This is the second time there has been a backlash against Motsoeneng over his massive pay hike, as he now earns more than President Jacob Zuma.

Zuma’s salary now sits at R2.7m, following an increase in June, while Motsoeneng’s jumped from R2.8m to R3.7m in one year. . . .

However, Motsoeneng defended his latest increase saying it was not a sin for a black man to get a decent salary.

Saqa said in its report in Parliament that it was cracking down on fake qualifications.

During the 2014/15 financial year Saqa verified 10 563 cases of national qualifications and 6 940 cases of foreign qualifications. The body registered 222 qualifications on the National Qualifications Framework.. . .


“U.S. to Help Provide Skills Training to 400 Million Indians.” Tangerine Zee News 25 Sep. 2015.

Washington, Sept. 25 — In a boost to India’s ambitious skill development programme, the US will collaborate with it on a number of education-related projects to help the country achieve its goal of providing such training to 400 million people in the next decade.

“We recognise that higher education and vocational training are essential to economic development, and we remain committed to strengthening our exchanges of students, scholars, and technical knowledge,” the State Department on Tuesday said.

The new six-week Community College Administrator Program, sponsored by the Department of State’s Bureau of Educational and Cultural Affairs, started on September 20 this year, the US said.

Through this programme, Indian administrators from post-secondary vocational and technical institutions and Indian officials with higher education planning responsibilities intend to complete a program of professional development with Florida State University and Santa Fe College.

The US has also announced a study tour for officials from Indian state-level skills development entities to study the US network of community colleges with the objective of developing expertise and contacts to help the state build a more effective vocational education system.

Building on its long-standing partnership and support for the Indian Institutes of Technology (IITs), the US Agency for International Development (USAID) has said that it intends to partner with Duke University and Research Triangle International to support the Indian Institute of Technology-Gandhinagar.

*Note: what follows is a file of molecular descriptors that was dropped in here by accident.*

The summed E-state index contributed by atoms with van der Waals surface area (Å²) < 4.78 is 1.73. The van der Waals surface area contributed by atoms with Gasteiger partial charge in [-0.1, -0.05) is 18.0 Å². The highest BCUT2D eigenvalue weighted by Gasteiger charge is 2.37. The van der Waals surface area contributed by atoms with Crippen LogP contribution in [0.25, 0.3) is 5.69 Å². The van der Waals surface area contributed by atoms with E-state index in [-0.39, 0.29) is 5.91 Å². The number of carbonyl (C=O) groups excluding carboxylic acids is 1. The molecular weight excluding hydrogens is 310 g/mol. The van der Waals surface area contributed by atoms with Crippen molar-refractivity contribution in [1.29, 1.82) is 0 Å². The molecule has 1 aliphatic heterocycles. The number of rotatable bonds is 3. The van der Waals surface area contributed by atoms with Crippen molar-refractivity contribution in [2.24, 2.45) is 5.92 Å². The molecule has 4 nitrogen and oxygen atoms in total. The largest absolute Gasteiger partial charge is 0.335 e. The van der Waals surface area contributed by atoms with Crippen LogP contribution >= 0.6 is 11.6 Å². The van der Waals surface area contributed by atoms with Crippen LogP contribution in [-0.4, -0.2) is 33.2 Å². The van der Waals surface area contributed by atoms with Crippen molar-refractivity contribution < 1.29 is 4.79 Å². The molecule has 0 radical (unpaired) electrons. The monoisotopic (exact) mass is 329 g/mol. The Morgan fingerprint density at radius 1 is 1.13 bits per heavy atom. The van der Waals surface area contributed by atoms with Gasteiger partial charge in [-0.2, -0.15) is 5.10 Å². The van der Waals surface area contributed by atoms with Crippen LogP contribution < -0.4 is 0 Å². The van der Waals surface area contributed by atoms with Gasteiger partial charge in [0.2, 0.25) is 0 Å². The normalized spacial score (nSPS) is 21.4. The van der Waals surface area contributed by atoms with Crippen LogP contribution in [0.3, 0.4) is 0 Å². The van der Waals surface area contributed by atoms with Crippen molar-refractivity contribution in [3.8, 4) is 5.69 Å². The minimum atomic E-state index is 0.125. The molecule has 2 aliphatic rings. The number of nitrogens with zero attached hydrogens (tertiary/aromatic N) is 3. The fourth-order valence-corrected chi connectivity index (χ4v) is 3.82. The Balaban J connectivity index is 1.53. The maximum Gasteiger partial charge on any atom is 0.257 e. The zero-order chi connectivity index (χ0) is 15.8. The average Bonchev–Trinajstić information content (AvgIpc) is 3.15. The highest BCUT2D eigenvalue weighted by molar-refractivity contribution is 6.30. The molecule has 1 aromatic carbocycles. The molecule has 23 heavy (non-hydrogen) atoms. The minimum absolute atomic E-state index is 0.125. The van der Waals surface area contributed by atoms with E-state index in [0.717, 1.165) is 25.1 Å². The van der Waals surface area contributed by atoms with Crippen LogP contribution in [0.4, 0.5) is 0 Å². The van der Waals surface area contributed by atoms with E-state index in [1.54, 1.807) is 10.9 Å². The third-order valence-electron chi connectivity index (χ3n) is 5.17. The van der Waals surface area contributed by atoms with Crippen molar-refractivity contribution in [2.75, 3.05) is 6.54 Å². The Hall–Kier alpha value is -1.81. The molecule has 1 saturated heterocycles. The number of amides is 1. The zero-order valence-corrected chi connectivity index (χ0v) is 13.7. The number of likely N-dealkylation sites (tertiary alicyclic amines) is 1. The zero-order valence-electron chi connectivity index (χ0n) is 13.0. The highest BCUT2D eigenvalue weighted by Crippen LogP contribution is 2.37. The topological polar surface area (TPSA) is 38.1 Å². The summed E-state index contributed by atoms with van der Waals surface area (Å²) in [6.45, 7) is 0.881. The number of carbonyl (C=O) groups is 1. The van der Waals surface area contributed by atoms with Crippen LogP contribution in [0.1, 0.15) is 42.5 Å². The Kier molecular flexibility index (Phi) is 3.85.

By convening the expertise of US higher education institutions, USAID is advancing the goal of the January 2015 bilateral Joint Declaration of Intent on Providing Support to IITs to intensify collaborations in research and development and its engagement with industry and entrepreneurship, the State Department said.


Posts in This Daily Series from the Last Seven Days:

September 18, 2015: https://academeblog.org/2015/09/20/u-s-higher-education-news-for-september-18-2015/

September 19, 2015: https://academeblog.org/2015/09/21/u-s-higher-education-news-for-september-19-2015/

September 20, 2015: https://academeblog.org/2015/09/21/u-s-higher-education-news-for-september-20-2015/

September 21, 2015: https://academeblog.org/2015/09/22/u-s-higher-education-news-for-september-21-2015/

September 22, Part 1: https://academeblog.org/2015/09/25/u-s-higher-education-news-for-september-21-2015-part-1/

September 22, Part 2: https://academeblog.org/2015/09/25/u-s-higher-education-news-for-september-21-2015-part-2/

September 23, Part 1: https://academeblog.org/2015/09/26/u-s-higher-education-news-for-september-23-2015-part-1/

September 23, Part 2: https://academeblog.org/2015/09/26/u-s-higher-education-news-for-september-23-2015-part-2/

September 24, Part 1: https://academeblog.org/2015/09/28/u-s-higher-education-news-for-september-24-2015-part-1/

September 24, Part 2: https://academeblog.org/2015/09/28/u-s-higher-education-news-for-september-24-2015-part-2/



5 thoughts on “U.S. Higher Education News for September 25, 2015, Part 2